How to Distinguish from Similar Species: This is the largest local oyster; and usually the most commonly encountered one. The other introduced oyster (Crassostrea virginica) and the native Olympic oyster (Ostrea lurida) do not have the conspicuous frills on the valves and grow to no larger than 15 cm in height.
Geographical Range: Widely introduced on the west coast (and worldwide) from Japan. Prince William Sound, AK to Newport Bay, CA. Scattered in many bays where oyster culture has taken place. Very common in Willapa Bay on the SW Washington coast, and in Departure Bay and the Georgia Strait in British Columbia.
Depth Range: Intertidal to 6m
Habitat: Firm sediment or rocky beaches
Biology/Natural History: The shape of this oyster is quite variable. The species was introduced from Japan in the early 1900's (to Washington and British Columbia in 1922) and is the most important aquacultured species on the US West Coast. The japanese littleneck clam Tapes japonica and the Japanese oyster drill Ceratostoma inornatum, as well as the intestinal parasitic copepod Mytilicola orientalis were apparently introduced to our coast along with this species. May live 20 years or more. Often contains irregular, non-lustrous pearls. Predators include predatory oyster drill snails, the crabs Cancer magister, Cancer productus, Cancer oregonensis, Hemigrapsus nudus, and H. oregonensis, some sea stars, and the black oystercatcher (bird). The blue mud shrimp Upogebia pugettensis is a problem on commercial beds of this oyster because it digs sediment from its burrows and smothers the oysters with sediment. The oyster typically attaches to hard substrates, such as rocks or the shells of other oysters. The oysters are imported as very small individuals (spat) and raised in commercial oyster beds. They are said to poorly reproduce in California, so are found only in the oyster beds. I have seen many oysters in apparently natural conditions here in Washington, so they must be able to reproduce at least a bit better here. Sexes are separate in this species, but an individual may change sexes (especially in the winter) and may alternate being male and female. Natural populations in Japan tend to favor protandry, and the largest individuals are likely to be females, especially if they are alone instead of in an aggregation (Yasuoka and Yusa, 2016). A few are simultaneous hermaphrodites (both male and female at the same time). Spawning occurs from May to October (Suquet et al., 2016). They outgrow native oysters, probably partly because they are more efficient filter feeders, and can feed on nannoplankton, which native oysters cannot do. Occasionally they are influenced by a red tide (usually by the dinoflagellate Gonyaulax catanella) and become toxic to eat. Warm temperatures of 25 C or greater and salinities well over 39 ppt increase their production of heat shock proteins. 37 C is sublethal and 44 C is lethal (Yang et al., 2016).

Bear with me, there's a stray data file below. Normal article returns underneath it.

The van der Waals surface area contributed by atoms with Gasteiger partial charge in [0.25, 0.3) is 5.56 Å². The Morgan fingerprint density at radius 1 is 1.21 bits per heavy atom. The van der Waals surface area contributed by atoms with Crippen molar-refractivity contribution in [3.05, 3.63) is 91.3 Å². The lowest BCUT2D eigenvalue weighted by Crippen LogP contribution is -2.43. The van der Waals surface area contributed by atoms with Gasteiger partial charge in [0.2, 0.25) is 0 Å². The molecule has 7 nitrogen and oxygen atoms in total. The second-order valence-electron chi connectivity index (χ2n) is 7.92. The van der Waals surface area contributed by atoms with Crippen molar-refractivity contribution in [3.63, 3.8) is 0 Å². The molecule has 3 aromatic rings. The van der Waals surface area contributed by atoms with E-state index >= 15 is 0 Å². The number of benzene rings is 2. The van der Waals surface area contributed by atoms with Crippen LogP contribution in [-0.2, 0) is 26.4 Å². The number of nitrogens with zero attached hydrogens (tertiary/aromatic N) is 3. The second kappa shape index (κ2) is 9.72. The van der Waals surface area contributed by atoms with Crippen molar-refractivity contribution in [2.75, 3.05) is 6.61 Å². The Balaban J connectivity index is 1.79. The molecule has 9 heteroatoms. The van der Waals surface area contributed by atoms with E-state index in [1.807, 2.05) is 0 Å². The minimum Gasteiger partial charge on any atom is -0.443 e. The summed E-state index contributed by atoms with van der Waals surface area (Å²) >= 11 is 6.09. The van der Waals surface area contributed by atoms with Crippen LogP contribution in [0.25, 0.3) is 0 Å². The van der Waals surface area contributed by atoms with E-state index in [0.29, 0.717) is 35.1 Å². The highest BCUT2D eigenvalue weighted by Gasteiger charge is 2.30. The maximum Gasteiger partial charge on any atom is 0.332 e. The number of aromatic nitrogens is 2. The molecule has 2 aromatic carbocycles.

Larvae of this species are very sensitive to increases
carbon dioxide in the water (Barton
et al., 2012). Lower seawater pH triggers smaller size and
in survival in the larvae, but increased temperature of the seawater
mitigates this effect. However, this mitigation is
increased production of enzymes used to detoxify reactive oxygen
suggesting that the larvae are still under increased metabolic stress
at lowered pH and increased temperature (Harney
et al., 2016).
Flora and Fairbanks, 1966
Kozloff 1987, 1996
Smith and Carlton, 1975
Charifi, Mohcine, Mohamedou Sow, Pierre Ciret, Soumaya Benomar, and Jean-Charles Massabau, 2017. The sense of hearing in the Pacific oyster, Magallana gigas. PLOS one 12(10): e0185353. https://doi.ort/10.1371/journal.pone.0185353
Harney, Ewan, Sebastien Artigaud, Pierrick Le Souchu, Philippe Miner, Charlotte Corporeau, Hafida Essid, Vianney Pichereau, and Flavia L.D. Nunes, 2016. Non-additive effects of ocean acidification in combination with warming on the larval proteome of the Pacific oyster, Crassostrea gigas. Journal of Proteomics 135: pp 151-161
Ruesink, Jennifer L., B.E. Feist, C.J. Harvey, J.S. Hong, A.C. Trimble, and L.M. Wisehart, 2006. Changes in productivity associated with four introduced species: ecosystem transformation of a 'pristine' estuary. Marine Ecology Progress Series 311: pp 203-215. doi 10.3354/meps311203
Salvi, D. and P. Mariottini, 2016. Molecular taxonomy in 2D: a novel ITS2 rRNA sequence-structure approach guides the description of the oysters' subfamily Sacconstreinae and the genus Magallana (Bivalvia: Ostreidae). Zoological Journal of the Linnean Society 179:2 pp 263-276. https://doi.org/10.1111/zoj.12455
Suquet, Mark; Florent Malo, Isabelle Queau, Dominique Ratiskol, Claudie Quere, Jacqueline Le Grand, and Christian Fauvel, 2016. Seasonal variation of sperm quality in Pacific Oyster (Crassostrea gigas). Aquaculture 464: pp 638-641
Yang, C.-Y.; M.T. Sierp, C.A. Abbott, Li Yan, and J.G. Qin, 2016. Responses to thermal and salinity stress in wild and farmed Pacific Oysters Crassostrea gigas. Comparative Biochemistry and Physiology A-Molecular & Integrative Physiology 201: pp 22-29
Yasuoka, Noriko and Yoichi Yusa, 2016. Effects of size and gregariousness on individual sex in a natural population of the Pacific oyster Crassostrea gigas. Journal of Molluscan Studies 82: pp 485-491
General Notes and Observations: Locations, abundances, unusual behaviors:
Authors and Editors of Page:
Dave Cowles (2005): Created original page